In my previous post, I discussed briefly the recent controversy surrounding Don Imus and the issues it raises around racism and free speech. In that particular case, the issue actually seems more straightforward than many have made it out to be (Don Imus has a right to say whatever stupid thing he wants; his network has a right to control the speech they present; everyone else has the right to be offended or not at his comments and to say so), but in other instances, things are not so clear.
On the one hand, I find racism and racist speech, and other forms of hate speech, abhorrent. On the other hand, I strongly support the right to free speech. Freedom of speech is a critical component of any society that values freedom of action in general. For scholars, freedom of speech is any absolutely essential ingredient of any intellectual debate that is invigorating, interesting, or respectful of truth. Freedom of speech should only be abridged for good and serious reason.
Still, as is common to acknowledge, there are limits to free speech. To me, the right to free speech reaches a limit when speech causes significant harm to another or seriously infringes the free action of another. (I’m aware there’s a grey quality to this – what counts as “significant” or “serious” – but in actual social relations, I often find that room to interpret and maneuver are as important as principles. So, does calling member of the Rutgers women’s basketball team “nappy headed hos” constitute significant harm? It arguably caused harm – it has the character of a slander – but while the comment was offensive, racist, insulting, and I’m glad he’s off the air, in itself I’m not sure how the comment causes significant harm.) Serious slanders that harm another’s reputation and standing; speech which constitutes a threat (and so is as much an assault as the communication of topical content); speech which harasses and thereby infringes significantly on the actions of another; such speech acts should not be protected, but other speech which communicates content and ideas should be, no matter how heinous or repulsive.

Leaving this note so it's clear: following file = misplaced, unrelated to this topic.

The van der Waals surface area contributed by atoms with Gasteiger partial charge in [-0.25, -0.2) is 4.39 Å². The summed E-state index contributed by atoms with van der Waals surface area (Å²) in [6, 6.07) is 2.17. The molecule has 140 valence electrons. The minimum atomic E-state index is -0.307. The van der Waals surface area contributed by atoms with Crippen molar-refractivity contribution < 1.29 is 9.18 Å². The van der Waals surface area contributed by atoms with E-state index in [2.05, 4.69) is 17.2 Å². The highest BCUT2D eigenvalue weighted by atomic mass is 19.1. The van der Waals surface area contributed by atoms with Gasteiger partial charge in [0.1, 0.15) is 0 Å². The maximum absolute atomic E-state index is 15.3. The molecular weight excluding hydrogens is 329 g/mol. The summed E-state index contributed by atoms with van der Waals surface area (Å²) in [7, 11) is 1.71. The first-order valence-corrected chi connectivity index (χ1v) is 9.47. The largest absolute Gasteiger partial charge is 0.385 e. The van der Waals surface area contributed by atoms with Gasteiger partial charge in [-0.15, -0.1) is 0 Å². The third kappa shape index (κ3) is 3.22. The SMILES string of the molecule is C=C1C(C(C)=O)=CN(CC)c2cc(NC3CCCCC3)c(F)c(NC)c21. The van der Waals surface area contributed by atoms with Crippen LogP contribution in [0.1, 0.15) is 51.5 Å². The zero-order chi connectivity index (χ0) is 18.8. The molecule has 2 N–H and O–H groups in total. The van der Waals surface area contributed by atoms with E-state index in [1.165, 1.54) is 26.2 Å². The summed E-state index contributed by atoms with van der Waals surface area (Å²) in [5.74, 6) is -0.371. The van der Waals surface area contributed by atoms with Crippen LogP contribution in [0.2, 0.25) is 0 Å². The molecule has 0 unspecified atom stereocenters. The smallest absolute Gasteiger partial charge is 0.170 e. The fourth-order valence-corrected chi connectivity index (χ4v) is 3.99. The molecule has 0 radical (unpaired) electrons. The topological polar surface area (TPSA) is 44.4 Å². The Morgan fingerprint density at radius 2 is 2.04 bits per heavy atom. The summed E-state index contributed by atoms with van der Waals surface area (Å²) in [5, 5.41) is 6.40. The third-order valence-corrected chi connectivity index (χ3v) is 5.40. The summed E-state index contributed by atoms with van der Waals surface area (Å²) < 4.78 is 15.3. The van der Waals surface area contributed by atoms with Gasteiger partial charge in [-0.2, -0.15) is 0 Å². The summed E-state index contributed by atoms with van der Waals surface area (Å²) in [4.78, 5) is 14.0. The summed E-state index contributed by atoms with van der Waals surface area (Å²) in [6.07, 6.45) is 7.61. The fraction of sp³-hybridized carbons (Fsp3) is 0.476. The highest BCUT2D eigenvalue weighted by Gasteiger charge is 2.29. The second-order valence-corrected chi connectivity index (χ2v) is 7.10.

I’d like in the next few posts to consider three sorts of cases involving racism and free speech issues – the dissemination of videos by racist hate groups on the YouTube site; “Holocaust Denial” laws; and academic freedom and racism in the classroom.
Racist Videos and YouTube
There is a tendency to think that the internet and other widely distributed communication technologies will bring greater freedom and democratization, and so they will to a certain extent. But that includes greater freedom for organizations like Al Qaeda to coordinate terrorist activities, to communicate propaganda and inspire others to terrorist acts, and to disseminate videos of beheadings.
In the United States, this has also meant greater ability for racists to distribute their ideas – any lone racist can put up a website or blog and reach thousands of readers. Organized hate groups have taken advantage as well of new media technologies. As a recent article in the Southern Poverty Law Center’s print and online magazine Intelligence Report points out, various Ku Klux Klan and neo-Nazi groups have already posted thousands of videos on the YouTube web site, some of which have been viewed by hundreds of thousands.
As the Intelligence Report article also points out, YouTube’s policy is to eliminate from the site explicitly racist or hate-mongering videos from the site when the site is made aware of them. Though I strongly support free speech rights, including of racists to make racist videos, I applaud YouTube’s policy. All decent people should reject racism, and to compel a private website to carry content its managers find offensive (or simply bad P.R. for the site) would be a violation of their right of free expression. At the same time, I’d be strongly opposed to any governmental restriction on the distribution of political thought, regardless of how offensive.